• The elucidation of microbial surface architecture and function is critical to determining mechanisms of pathogenesis, immune response, physicochemical properties, environmental resistance and development of countermeasures against bioterrorist agents. We have utilized high-resolution in vitro AFM for studies of structure, assembly, function and environmental dynamics of several microbial systems including bacteria and bacterial spores. Lateral resolutions of {approx}2.0 nm were achieved on pathogens, in vitro. We have demonstrated, using various species of Bacillus and Clostridium bacterial spores, that in vitro AFM can address spatially explicit spore coat protein interactions, structural dynamics in response to environmental changes, and the life cycle ofmore » pathogens at near-molecular resolution under physiological conditions. We found that strikingly different species-dependent crystalline structures of the spore coat appear to be a consequence of nucleation and crystallization mechanisms that regulate the assembly of the outer spore coat, and we proposed a unifying mechanism for outer spore coat self-assembly. Furthermore, we revealed molecular-scale transformations of the spore coat during the germination process, which include profound, previously unrecognized changes of the spore coat. We will present data on the direct visualization of stress-induced environmental response of metal-resistant Arthrobacter oxydans bacteria to Cr (VI) exposure, resulting in the formation of a supramolecular crystalline hexagonal structure on the cell surface. At higher Cr (VI) concentrations the formation of microbial extracellular polymers, which cover microbial colony was observed. High-resolution visualization of stress-induced structures on bacterial surfaces builds a foundation for real time in vitro molecular scale studies of structural dynamics of metal-resistant bacteria in response to environmental stimuli. In the case of the bacterium Chlamedia trachomatis, we were able to identify surface exposed proteins versus proteins embedded in the outer membrane. These studies establish in vitro AFM as a powerful new tool capable of revealing pathogen architecture, structural dynamics and variability at nanometer-to-micrometer scales.« less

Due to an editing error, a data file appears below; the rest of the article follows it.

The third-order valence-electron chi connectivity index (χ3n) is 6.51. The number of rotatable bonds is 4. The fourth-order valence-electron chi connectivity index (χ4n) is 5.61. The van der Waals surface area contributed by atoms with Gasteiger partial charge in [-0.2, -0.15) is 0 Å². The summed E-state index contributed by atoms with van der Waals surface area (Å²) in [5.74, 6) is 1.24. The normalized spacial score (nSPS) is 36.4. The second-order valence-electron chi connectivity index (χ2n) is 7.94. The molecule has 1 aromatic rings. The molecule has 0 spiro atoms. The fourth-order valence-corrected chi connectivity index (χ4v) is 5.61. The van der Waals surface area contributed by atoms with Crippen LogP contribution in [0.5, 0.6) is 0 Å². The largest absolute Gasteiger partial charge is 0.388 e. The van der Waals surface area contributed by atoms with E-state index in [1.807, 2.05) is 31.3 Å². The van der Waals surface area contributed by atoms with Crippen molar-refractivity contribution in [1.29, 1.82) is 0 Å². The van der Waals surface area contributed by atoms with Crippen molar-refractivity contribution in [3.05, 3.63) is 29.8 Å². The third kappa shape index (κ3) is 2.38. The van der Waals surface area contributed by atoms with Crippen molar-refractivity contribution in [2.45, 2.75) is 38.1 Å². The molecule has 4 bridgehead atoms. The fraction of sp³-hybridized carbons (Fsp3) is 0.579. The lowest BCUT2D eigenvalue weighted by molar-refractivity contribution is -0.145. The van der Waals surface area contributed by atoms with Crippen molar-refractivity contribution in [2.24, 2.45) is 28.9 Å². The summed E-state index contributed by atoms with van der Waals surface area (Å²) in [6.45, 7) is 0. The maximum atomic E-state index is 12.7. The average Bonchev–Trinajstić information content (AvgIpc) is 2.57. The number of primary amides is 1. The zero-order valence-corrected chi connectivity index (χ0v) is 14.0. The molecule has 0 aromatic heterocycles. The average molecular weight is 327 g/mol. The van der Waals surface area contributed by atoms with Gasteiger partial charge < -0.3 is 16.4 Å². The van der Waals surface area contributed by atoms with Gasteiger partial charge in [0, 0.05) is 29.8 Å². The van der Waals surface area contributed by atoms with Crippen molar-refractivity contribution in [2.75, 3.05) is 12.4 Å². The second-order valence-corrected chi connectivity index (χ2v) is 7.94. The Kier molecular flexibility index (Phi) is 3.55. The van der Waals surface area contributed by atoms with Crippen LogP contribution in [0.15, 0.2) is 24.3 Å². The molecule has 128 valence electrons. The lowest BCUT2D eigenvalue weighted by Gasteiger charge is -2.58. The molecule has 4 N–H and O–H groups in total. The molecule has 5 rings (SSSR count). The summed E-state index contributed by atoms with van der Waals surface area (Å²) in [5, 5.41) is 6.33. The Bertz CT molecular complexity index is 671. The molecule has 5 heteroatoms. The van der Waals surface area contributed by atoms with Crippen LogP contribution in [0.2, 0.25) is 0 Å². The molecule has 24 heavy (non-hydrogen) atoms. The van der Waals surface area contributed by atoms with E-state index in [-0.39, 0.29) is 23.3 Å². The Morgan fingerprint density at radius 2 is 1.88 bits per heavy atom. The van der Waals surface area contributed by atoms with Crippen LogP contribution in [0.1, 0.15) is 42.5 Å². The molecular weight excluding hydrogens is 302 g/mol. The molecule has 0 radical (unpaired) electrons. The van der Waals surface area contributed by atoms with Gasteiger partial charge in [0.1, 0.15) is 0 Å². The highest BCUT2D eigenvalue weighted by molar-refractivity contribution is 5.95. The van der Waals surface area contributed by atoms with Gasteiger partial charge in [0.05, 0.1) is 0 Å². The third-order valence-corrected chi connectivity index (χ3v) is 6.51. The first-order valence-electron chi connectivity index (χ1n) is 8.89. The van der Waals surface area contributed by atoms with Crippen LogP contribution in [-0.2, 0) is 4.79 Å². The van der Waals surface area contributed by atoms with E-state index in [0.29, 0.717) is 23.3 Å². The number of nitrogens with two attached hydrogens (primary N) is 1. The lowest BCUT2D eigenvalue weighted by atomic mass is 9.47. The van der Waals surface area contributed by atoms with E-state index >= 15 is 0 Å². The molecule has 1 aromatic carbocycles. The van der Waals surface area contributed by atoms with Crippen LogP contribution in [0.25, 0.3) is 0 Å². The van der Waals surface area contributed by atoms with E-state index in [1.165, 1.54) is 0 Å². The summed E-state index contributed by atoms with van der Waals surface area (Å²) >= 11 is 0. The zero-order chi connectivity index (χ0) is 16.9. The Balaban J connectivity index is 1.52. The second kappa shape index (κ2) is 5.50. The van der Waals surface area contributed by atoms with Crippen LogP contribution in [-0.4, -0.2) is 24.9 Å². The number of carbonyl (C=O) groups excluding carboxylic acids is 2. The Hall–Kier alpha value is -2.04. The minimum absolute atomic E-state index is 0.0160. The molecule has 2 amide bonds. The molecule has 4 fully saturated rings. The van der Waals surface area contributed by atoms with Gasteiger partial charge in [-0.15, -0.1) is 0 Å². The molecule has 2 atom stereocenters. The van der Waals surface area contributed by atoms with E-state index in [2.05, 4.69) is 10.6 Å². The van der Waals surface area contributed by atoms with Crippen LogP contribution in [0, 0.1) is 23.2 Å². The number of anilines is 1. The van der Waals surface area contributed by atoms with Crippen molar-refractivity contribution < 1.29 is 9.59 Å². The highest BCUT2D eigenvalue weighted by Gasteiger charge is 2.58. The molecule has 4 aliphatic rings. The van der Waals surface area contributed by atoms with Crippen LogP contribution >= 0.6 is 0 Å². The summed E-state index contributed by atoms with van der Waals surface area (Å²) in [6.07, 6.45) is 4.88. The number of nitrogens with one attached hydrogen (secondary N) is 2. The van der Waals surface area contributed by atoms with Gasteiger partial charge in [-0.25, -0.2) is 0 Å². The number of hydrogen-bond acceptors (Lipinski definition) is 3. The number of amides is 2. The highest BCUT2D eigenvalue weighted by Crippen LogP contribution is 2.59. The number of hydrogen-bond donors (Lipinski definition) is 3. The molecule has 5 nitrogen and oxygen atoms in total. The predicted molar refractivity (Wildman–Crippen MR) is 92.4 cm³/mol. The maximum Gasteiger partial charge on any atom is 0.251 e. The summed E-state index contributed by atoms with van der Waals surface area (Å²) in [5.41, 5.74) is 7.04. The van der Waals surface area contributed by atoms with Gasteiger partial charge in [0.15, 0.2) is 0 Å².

• High-speed atomic force microscopy has attracted much attention due to its unique capability of visualizing nanoscale dynamic processes at a solid/liquid interface. However, its usability and resolution have yet to be improved. As one of the solutions for this issue, here we present a design of a high-speed Z-tip scanner with screw holding mechanism. We perform detailed comparison between designs with different actuator size and screw arrangement by finite element analysis. Based on the design giving the best performance, we have developed a Z tip scanner and measured its performance. The measured frequency response of the scanner shows a flatmore » response up to ∼10 kHz. This high frequency response allows us to achieve wideband tip-sample distance regulation. We demonstrate the applicability of the scanner to high-speed atomic-resolution imaging by visualizing atomic-scale calcite crystal dissolution process in water at 2 s/frame.« less
  • The structure of the human myelin peripheral membrane protein P2 has been refined at 0.93 Å resolution. In combination with functional experiments in vitro, in vivo and in silico, the fine details of the structure–function relationships in P2 are emerging. P2 is a fatty acid-binding protein expressed in vertebrate peripheral nerve myelin, where it may function in bilayer stacking and lipid transport. P2 binds to phospholipid membranes through its positively charged surface and a hydrophobic tip, and accommodates fatty acids inside its barrel structure. The structure of human P2 refined at the ultrahigh resolution of 0.93 Å allows detailed structuralmore » analyses, including the full organization of an internal hydrogen-bonding network. The orientation of the bound fatty-acid carboxyl group is linked to the protonation states of two coordinating arginine residues. An anion-binding site in the portal region is suggested to be relevant for membrane interactions and conformational changes. When bound to membrane multilayers, P2 has a preferred orientation and is stabilized, and the repeat distance indicates a single layer of P2 between membranes. Simulations show the formation of a double bilayer in the presence of P2, and in cultured cells wild-type P2 induces membrane-domain formation. Here, the most accurate structural and functional view to date on P2, a major component of peripheral nerve myelin, is presented, showing how it can interact with two membranes simultaneously while going through conformational changes at its portal region enabling ligand transfer.« less